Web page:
RRP, a railroad would identify safety hazards and risks associated with 
its operations, which could include changes in train crew staffing.\25\
---------------------------------------------------------------------------

    \24\ On August 12, 2016, FRA published a final rule, found at 49 
CFR part 270, mandating that commuter and intercity passenger 
railroads develop and implement a system safety program to improve 
the safety of their operations. 81 FR 53850. A stay was issued on 
this final rule until September 4, 2019, to consider petitions for 
reconsideration. 83 FR 63106. (Dec. 7, 2018). Similarly, on February 
27, 2015, FRA published an NPRM that proposes to require each Class 
I railroad and any freight railroad with inadequate safety 
performance develop and implement an RRP to improve the safety of 
their operations. 80 FR 10950.
    \25\ For example, FRA's proposed risk reduction rule would 
require, if made final, that a railroad's safety performance 
evaluation monitors the railroad's system to identify emerging or 
new risks, which is expected to include a reduction in crew staffing 
levels. See proposed 49 CFR 271.105, 80 FR at 10992-93. FRA's system 
safety final rule requires that once FRA approves a railroad's plan, 
the railroad must apply a risk-based hazard analysis to identify 
hazards such as ``employee levels and schedules'' and must also 
perform a new analysis whenever there are ``significant operational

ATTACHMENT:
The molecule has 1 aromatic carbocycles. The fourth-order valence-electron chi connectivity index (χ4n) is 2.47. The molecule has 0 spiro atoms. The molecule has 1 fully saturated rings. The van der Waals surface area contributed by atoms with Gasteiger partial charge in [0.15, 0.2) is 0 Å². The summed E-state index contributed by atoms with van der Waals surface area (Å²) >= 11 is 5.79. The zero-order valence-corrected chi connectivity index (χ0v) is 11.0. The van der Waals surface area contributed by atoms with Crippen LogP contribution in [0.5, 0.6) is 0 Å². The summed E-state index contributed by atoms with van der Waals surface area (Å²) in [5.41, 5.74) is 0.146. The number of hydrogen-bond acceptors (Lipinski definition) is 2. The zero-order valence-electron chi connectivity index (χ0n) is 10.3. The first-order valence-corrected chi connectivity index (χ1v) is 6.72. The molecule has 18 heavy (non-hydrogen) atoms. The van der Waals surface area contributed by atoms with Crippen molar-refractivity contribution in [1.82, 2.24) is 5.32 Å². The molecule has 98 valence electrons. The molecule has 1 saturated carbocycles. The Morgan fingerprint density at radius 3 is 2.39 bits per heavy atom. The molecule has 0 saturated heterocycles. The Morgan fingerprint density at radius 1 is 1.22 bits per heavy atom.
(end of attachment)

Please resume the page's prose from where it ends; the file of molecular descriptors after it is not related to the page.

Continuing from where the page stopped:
changes.'' 49 CFR 270.103(q)(1) and (3).
---------------------------------------------------------------------------

    In particular, as new technologies are introduced that may be 
connected to future reductions in crew size (e.g., PTC technology), 
railroads will be required to analyze the safety impacts of 
implementing those technologies as part of their RRPs. As provided in 
49 CFR part 270 and proposed in 49 CFR part 271,\26\ railroads required 
to have an RRP shall conduct a technology analysis evaluating current, 
new, or novel technologies that may mitigate or eliminate hazards and 
the resulting risks identified through the risk-based hazard management 
program. The technology analysis must also analyze the safety impact of 
implementing the identified technologies.
---------------------------------------------------------------------------

    \26\ See 49 CFR part 270.103 and proposed 49 CFR 271.109, 80 FR 
at 10993.
---------------------------------------------------------------------------

B. Rail Safety Data Does Not Support a Train Crew Staffing Rulemaking

    FRA's accident/incident safety data \27\ does not establish that 
one-person operations are less safe than multi-person train crews. 
Indeed, as FRA noted in the NPRM, existing one-person operations ``have 
not yet raised serious safety concerns'' and, in fact, ``it is possible 
that one-person crews have contributed to the [railroads'] improving 
safety record.'' \28\ The NTSB also concurs with that conclusion:
---------------------------------------------------------------------------

    \27\ 49 CFR part 225, Railroad Accidents/Incidents: Reports 
Classification, and Investigations.
    \28\ 81 FR at 13950 and 13932.

    [T]here is insufficient data to demonstrate that accidents are